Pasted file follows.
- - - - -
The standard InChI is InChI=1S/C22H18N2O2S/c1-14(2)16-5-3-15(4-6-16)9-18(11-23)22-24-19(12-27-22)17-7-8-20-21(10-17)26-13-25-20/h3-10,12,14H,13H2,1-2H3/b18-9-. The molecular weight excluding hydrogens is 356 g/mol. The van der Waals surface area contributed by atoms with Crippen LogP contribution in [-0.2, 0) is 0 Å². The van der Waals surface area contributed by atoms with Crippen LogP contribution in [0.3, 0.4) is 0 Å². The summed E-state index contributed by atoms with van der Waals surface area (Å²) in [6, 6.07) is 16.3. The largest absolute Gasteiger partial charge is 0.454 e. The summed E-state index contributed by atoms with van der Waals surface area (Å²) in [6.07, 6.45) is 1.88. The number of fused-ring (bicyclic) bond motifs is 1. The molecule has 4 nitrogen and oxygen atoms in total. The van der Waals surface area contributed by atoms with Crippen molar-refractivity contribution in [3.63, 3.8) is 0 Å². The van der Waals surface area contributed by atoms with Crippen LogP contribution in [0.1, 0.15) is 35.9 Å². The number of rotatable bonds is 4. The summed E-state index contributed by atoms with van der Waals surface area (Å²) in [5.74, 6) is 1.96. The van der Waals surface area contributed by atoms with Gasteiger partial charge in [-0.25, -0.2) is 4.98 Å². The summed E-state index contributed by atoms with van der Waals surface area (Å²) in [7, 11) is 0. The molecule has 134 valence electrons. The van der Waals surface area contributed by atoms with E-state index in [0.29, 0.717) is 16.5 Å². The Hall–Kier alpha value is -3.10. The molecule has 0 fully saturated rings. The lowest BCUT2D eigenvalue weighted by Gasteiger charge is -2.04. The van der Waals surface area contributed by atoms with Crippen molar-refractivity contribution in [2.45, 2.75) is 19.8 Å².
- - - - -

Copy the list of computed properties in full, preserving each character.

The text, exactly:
The standard InChI is InChI=1S/C22H18N2O2S/c1-14(2)16-5-3-15(4-6-16)9-18(11-23)22-24-19(12-27-22)17-7-8-20-21(10-17)26-13-25-20/h3-10,12,14H,13H2,1-2H3/b18-9-. The molecular weight excluding hydrogens is 356 g/mol. The van der Waals surface area contributed by atoms with Crippen LogP contribution in [-0.2, 0) is 0 Å². The van der Waals surface area contributed by atoms with Crippen LogP contribution in [0.3, 0.4) is 0 Å². The summed E-state index contributed by atoms with van der Waals surface area (Å²) in [6, 6.07) is 16.3. The largest absolute Gasteiger partial charge is 0.454 e. The summed E-state index contributed by atoms with van der Waals surface area (Å²) in [6.07, 6.45) is 1.88. The number of fused-ring (bicyclic) bond motifs is 1. The molecule has 4 nitrogen and oxygen atoms in total. The van der Waals surface area contributed by atoms with Crippen molar-refractivity contribution in [3.63, 3.8) is 0 Å². The van der Waals surface area contributed by atoms with Crippen LogP contribution in [0.1, 0.15) is 35.9 Å². The number of rotatable bonds is 4. The summed E-state index contributed by atoms with van der Waals surface area (Å²) in [5.74, 6) is 1.96. The van der Waals surface area contributed by atoms with Gasteiger partial charge in [-0.25, -0.2) is 4.98 Å². The summed E-state index contributed by atoms with van der Waals surface area (Å²) in [7, 11) is 0. The molecule has 134 valence electrons. The van der Waals surface area contributed by atoms with E-state index in [0.29, 0.717) is 16.5 Å². The Hall–Kier alpha value is -3.10. The molecule has 0 fully saturated rings. The lowest BCUT2D eigenvalue weighted by Gasteiger charge is -2.04. The van der Waals surface area contributed by atoms with Crippen molar-refractivity contribution in [2.45, 2.75) is 19.8 Å².